Tips to Organize Your Tax Records

Creating order out of chaos

As important tax records start filling mailboxes, how can you make sure your tax preparation goes smoothly and efficiently this year? Here are some tips:

  1. Keep it all in one place. It seems obvious, but how often have you found yourself going through piles of paper looking for that elusive missing 1099 tax form or charitable deduction receipt? If you only do one thing, this is it. Granted if all you do is this, you end up with a massive jumble of paper, but it is better than missing something.
  2. Time to sort. The best idea here is to sort your information into the same buckets as your tax return. At minimum sort the information into the basic categories. If you have a lot of something, then sort into sub-detail categories. So, a basic list of the more common items is here for your use.


  • Wages
  • Alimony
  • Business Income (K-1s)
  • Interest Income (1099 INT)
  • Dividends (1099 DIV)
  • Winnings (W-2G, 1099 G)
  • Social Security Investments (1099 B)
  • Other income items

Income Adjustments

  • Student loan interest
  • Alimony paid
  • Educator expenses
  • Moving expenses
  • Other education expenses
  • IRA contributions
  • HSA / MSA contributions

Itemized Deductions

  • Taxes paid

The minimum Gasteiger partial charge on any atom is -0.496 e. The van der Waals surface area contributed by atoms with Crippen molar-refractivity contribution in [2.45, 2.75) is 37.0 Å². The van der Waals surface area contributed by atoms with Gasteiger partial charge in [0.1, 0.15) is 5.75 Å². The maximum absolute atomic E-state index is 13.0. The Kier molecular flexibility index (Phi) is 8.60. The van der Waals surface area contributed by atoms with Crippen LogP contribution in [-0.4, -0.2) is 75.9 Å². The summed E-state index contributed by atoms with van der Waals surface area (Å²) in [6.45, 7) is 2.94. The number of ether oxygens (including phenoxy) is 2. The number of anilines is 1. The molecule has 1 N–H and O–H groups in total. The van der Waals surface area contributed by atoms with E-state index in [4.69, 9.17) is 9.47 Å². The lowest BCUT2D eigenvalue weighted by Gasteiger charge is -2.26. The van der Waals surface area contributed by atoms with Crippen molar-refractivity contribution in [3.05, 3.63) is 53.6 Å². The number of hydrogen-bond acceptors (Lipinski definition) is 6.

• Interest expense ( Mortgage / Home Equity)
  • Medical / Dental expenses
  • Investor / Other expenses
  • Casualty / Theft losses
  • Charitable contributions

Credit information

  • Child and dependent care expense
  • Other credit related expense
  • Adoption expenses
  • Education expenses


Sort income and expenses for each:

  • Business Activity
  • Hobby Activity
  • Rental Unit

Note: Remember this list is not all-inclusive, for instance, you will need to retain Form 1095 to prove health care insurance. It is here to help you sort your information into a usable form to make tax filing easier.

3. Not sure bucket. There may be things you receive that you are not certain about needing for tax filing purposes. So, these items should be gathered in one place for review.

4. Time to sum. Once the information has been categorized, create a summary of the information. This summary can be a printed copy of an organizer or it could be a simple recap you create.

5. Is something missing? Pull out last year’s tax return and create a list of things you needed last year. So, use this as checklist against this year’s information. While this process will not identify new items, it will help identify missing items that qualified in prior years.

6. Finalize required documentation. Certain deductions require substantiation and/or logs to qualify your expense. So, common areas that require this are: business mileage, charitable mileage, medical mileage, moving mileage, non-cash charitable contributions, and certain business expenses. These logs should be maintained throughout the year, but now is a good time to make sure they are complete and ready to go for tax filing.

With the amazing mix of taxable income items, various deductions, and credits it is very easy to overlook something. Hopefully, by following these tips that risk is greatly reduced.

Now that you have your tax records in order, take a moment to learn about nontaxable income the IRS can’t touch.